The other title for this post was ‘How not to piss off editors’ – because you shouldn’t!
There have been several recent posts at other blogs about what journal editors look for in submissions, and what the most likely grounds for rejection are. This post comes from another angle. It is a plea for a basic level of etiquette when submitting your work for consideration.
Academia is a small world. People will remember you for an excellent essay contribution and prompt responses and rewrites; they will remember you even better if you mess them around. Stories of your evil deeds will be passed around at every opportunity, amplifying in blackguarded-ness with each telling.
Every time I’m in the midst of editing a publication, I vent to unfortunate colleagues who happen to be nearby. I’ve been meaning to put these vents together in a document that will, hopefully, be useful (for you) as well as therapeutic (for me). I’ve edited a number of books (3), special issues of journals (5), and was the co-editor for Taylor & Francis’ Journal of Intercultural Studies for about 5 years. I’m now on the journal’s editorial advisory board.
Remember that these points below will only help your submission if it is of sound mind and body, and isn’t an ill-conceived rant, mere string of quotations, or afflicted by lack of critical insight.
I’m also speaking from my experiences, which are grounded in the social sciences and humanities; YMMV.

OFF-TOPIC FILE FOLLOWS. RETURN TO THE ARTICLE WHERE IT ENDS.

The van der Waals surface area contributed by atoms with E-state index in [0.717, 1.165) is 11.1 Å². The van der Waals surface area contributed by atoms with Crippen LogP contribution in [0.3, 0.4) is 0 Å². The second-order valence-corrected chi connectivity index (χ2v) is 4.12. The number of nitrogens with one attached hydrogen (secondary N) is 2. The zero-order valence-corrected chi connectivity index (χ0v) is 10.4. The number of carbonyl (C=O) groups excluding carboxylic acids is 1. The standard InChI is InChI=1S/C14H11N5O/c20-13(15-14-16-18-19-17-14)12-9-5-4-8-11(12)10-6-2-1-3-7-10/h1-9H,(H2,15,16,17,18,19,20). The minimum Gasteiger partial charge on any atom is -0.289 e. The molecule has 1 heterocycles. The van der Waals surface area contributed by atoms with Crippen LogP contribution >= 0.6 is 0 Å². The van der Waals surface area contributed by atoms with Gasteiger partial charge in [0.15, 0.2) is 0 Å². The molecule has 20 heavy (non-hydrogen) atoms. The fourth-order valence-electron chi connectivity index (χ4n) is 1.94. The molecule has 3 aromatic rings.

1. Meet deadlines
- This sounds basic, right? It’s also the issue that spawns the most headaches, weeping, and diatribes. If people would keep it as simple as it is, there would be no problem. Got a set of deadlines? STICK TO THEM. The editor is (usually) human and has a life. S/he set deadlines so the workload will be feasible in the lead-up to handing over an entire manuscript to the publisher. If you drag your feet and don’t hand things over till the last minute, who’s shafted? Possibly you if the editor gets too annoyed and just drops your contribution entirely, but it’s usually the editor and other production staff who have to work like the blazes to accommodate your tardy work.
- When you submit your final copy, make sure it’s your FINAL COPY. Don’t keep fiddling with it, or only do your proofreading after you’ve hit “Send”. Editors have enough to keep track of without your final1, final2, and final3 versions.
- Related to the deadlines issue: If you’re asked to submit something for consideration and you indicate that you will, then DO. Yes, I know that’s another point that sounds so basic it makes your teeth hurt. Failure to follow through happens a lot; it’s not unforgivable. Life’s crises can get in the way, the essay turns out not to fit the collection or issue as first envisaged, or time management leaves the building. The key is to tell the editor ASAP. ASAP, people, so that a substitute essay can be solicited and put through the review process. I’m thinking in particular here about special issue journals where there’s not so much lee-way with substituting material. If you leave it till the last minute to let the editor know you’re not coughing up, they’re left with a big old hole in the publication, super-tight deadlines, and a deep impulse to impugn your name should they ever hear/see it again.
2. Research where you’d like to publish